LONDON — The three-day London Fashion Week summer edition starts Friday and the physical and digital hybrid schedule will see more than 30 brands release their new collections.
The absence of the usual big names means that emerging brands get to receive more attention. Here, WWD highlights four promising newcomers who are making their London Fashion Week debuts.
Fresh off closing this year’s Central Saint Martins MA fashion graduate show, Brandon Choi is ready for his solo debut with DiscoveryLab on Saturday. The half-French, half-Chinese designer from Portsmouth wants to bring a different perspective to the world of haute couture.
“My work addresses some important topics in society such as sustainability, community and craftsmanship and has elements of elegant simplicity mixed with more raw and sort of maximalist energy,” said Choi.
The fall 2022 collection to be presented is based on his graduate collection, with three new pieces added.
“Much of the themes are a continued exploration of humble materials such as cardboard, paper and calico, and silhouettes continue to reference familiar ones from the golden age of haute couture,” explained Choi, adding that his brand essentially explores “how human sensibility and ritual-like couture craftsmanship meet, in an offering of construction and deconstruction led by process and the pursuit of unexpected beauty.”
For Choi, who had a very creative upbringing and who has worked at places like Aganovich, Viktor & Rolf, and Vivienne Westwood, fashion is an extension of sculpture, but one that people can wear and live in.
“It can change our posture, evoke emotions and ultimately alter our appearance. Growing up, I was always fascinated by fashion and all of the wonderful women in my large extended family, particularly my mother’s sense of style. Discussions around style and clothing were always a part of the conversation in my household,” he added.
Looking ahead, Choi hopes to take a slow approach with his namesake label.
“I am not in a rush and I want to take my time to create. Exploring more ideas and techniques and working within my capacity. To begin with, I would love to work on some custom pieces and commissions for clients, as well as do some consultancy and other collaborative projects,” he said. — Tianwei Zhang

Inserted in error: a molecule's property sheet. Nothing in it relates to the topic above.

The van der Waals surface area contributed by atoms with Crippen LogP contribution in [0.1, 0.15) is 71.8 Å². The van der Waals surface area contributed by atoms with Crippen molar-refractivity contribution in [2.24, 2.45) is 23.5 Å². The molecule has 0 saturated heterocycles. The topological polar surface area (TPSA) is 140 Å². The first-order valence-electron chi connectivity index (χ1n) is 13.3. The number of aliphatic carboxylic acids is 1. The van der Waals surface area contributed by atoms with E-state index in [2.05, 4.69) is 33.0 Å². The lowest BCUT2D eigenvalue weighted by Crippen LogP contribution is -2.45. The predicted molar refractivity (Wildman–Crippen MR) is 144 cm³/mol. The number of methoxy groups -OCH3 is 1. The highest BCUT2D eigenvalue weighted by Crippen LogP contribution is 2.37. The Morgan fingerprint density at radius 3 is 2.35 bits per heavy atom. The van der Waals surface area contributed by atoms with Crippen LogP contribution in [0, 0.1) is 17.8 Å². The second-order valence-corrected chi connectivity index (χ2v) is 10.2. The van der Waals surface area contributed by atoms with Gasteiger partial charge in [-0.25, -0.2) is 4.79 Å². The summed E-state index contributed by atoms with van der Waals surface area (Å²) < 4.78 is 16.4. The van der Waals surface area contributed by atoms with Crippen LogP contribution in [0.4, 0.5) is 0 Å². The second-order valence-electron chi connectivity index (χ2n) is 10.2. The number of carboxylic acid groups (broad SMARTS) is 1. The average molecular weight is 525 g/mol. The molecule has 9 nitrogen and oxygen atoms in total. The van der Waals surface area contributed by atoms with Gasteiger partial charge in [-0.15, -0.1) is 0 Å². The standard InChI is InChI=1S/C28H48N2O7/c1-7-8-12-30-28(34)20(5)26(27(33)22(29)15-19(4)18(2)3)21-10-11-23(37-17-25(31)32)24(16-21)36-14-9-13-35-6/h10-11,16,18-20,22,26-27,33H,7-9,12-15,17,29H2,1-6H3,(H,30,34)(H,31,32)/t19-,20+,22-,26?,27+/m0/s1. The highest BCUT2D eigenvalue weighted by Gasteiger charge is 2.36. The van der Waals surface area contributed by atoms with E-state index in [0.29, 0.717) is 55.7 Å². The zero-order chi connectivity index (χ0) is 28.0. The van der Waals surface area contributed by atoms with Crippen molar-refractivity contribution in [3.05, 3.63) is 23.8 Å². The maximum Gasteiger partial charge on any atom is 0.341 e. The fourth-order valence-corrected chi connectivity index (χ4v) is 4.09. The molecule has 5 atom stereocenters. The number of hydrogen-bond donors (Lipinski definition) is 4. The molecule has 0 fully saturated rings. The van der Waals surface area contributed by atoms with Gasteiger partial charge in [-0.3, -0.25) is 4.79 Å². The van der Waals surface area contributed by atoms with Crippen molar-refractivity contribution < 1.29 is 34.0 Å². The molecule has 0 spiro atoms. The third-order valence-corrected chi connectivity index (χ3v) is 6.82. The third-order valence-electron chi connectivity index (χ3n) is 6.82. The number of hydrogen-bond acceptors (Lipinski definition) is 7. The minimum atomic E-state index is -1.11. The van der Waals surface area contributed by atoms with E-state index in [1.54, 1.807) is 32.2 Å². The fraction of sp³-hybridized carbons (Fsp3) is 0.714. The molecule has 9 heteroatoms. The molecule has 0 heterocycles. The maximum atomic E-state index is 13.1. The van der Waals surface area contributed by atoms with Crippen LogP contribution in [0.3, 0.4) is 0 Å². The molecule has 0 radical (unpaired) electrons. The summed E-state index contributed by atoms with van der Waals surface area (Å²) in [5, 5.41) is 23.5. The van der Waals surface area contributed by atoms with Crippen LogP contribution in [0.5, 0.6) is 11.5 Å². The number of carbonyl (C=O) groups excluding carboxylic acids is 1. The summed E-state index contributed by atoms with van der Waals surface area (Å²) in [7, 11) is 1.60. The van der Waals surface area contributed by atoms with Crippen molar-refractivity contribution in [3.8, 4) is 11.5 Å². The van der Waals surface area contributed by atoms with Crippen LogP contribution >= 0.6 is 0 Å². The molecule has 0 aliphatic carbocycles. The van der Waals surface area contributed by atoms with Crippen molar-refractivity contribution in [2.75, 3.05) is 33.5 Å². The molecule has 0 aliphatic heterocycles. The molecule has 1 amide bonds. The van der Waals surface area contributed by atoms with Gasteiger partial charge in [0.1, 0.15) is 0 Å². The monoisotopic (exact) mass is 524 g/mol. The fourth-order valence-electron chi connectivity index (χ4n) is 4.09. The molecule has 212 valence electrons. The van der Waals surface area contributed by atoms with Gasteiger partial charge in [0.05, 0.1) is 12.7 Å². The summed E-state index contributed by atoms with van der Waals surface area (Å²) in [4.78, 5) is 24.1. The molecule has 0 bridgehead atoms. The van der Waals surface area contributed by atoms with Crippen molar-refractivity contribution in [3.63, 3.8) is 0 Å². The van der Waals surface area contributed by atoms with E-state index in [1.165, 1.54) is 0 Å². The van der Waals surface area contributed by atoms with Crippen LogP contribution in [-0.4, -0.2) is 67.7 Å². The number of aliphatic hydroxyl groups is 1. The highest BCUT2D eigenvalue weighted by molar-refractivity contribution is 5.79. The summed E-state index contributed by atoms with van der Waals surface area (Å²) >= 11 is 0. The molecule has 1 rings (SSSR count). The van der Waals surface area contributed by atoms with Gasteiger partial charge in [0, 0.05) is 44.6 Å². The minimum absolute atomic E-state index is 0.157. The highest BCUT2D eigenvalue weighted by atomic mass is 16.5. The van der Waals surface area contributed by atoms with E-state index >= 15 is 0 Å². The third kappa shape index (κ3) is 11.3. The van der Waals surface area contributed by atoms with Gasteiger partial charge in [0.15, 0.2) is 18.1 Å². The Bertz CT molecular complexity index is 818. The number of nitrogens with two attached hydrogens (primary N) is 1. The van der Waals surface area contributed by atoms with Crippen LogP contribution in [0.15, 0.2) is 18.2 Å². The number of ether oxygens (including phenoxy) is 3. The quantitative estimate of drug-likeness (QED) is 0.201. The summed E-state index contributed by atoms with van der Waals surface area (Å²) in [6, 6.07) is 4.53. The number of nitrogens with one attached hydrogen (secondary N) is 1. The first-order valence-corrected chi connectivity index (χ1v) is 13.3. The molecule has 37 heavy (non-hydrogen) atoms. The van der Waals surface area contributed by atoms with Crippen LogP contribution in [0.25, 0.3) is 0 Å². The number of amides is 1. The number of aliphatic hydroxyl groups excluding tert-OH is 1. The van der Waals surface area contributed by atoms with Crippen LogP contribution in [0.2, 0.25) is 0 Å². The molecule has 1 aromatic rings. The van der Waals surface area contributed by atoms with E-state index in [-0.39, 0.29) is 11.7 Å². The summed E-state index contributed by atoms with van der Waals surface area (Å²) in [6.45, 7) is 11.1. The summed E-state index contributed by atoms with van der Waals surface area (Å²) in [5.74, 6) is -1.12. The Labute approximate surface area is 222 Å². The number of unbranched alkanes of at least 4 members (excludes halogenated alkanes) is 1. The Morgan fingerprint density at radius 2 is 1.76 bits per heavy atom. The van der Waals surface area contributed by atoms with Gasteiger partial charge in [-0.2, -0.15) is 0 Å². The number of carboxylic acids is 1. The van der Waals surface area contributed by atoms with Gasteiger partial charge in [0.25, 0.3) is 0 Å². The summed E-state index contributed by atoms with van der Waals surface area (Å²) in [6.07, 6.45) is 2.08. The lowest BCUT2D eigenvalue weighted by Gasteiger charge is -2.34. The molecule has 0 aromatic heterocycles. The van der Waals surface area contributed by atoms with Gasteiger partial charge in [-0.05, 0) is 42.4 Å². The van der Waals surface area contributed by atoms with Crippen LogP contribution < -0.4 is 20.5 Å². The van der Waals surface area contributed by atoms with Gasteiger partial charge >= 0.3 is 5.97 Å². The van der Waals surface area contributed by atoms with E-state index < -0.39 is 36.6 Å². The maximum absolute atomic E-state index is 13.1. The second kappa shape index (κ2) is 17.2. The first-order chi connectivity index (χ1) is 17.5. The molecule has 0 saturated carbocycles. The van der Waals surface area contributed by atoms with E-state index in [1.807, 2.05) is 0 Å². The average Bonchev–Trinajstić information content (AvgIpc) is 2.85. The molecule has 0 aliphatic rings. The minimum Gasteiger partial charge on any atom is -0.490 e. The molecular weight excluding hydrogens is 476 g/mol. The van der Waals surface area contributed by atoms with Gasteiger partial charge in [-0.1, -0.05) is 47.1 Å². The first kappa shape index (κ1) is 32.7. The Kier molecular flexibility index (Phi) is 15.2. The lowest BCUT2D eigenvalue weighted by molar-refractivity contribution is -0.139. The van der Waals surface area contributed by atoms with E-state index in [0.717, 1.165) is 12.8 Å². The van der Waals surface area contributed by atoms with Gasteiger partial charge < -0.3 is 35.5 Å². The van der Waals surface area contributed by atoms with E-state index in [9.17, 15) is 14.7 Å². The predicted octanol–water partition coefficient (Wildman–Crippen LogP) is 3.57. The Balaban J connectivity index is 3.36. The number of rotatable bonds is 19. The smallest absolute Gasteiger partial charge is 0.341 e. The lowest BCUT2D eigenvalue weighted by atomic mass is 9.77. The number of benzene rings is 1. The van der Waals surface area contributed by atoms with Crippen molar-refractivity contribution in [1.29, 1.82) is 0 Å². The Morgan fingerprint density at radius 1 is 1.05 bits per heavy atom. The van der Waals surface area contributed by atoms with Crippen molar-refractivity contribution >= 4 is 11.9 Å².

The design duo, Adémidé Udoma and Diallo Nehimiah Hasmat-AIi, behind London-based brand ABAGA Velli, started working together in 2019, and that relationship flourished into them starting a label together that united their appreciation for the African diaspora.
“We felt a lot of diasporan-led brands were great in their own respective ways, but sometimes the attention to detail was left lacking in contrast to the hype focus,” said Udoma, who comes from a tailoring background. “For us, we always wanted to build something that was based solely on attention to detail culture and storytelling, rather than the streetwear-hype type of approach,” Udoma said.
He credits the designer Michael Browne for showing him the ropes. Browne has his own eponymous label and was the former cutter at Chittleborough & Morgan.
Their debut collection, titled “All Roads Lead to the Horn,” is a tribute to growing up in an African household. Udoma would often accompany his mother to the tailor for wedding clothes: “My mother’s tailor is not necessarily seen as a luxury in Nigerian culture, it’s very much a functionality, whereas, in England, that’s a big deal to have your own personal tailor.”
While the collection is inspired by the African diaspora, the brand has eschewed using wax prints by concentrating on tailoring and utilitarian style pieces for a street attitude attribute. Udoma is most fond of the denim wrap jacket for sentimental reasons, as it was one of the first pieces he ever designed.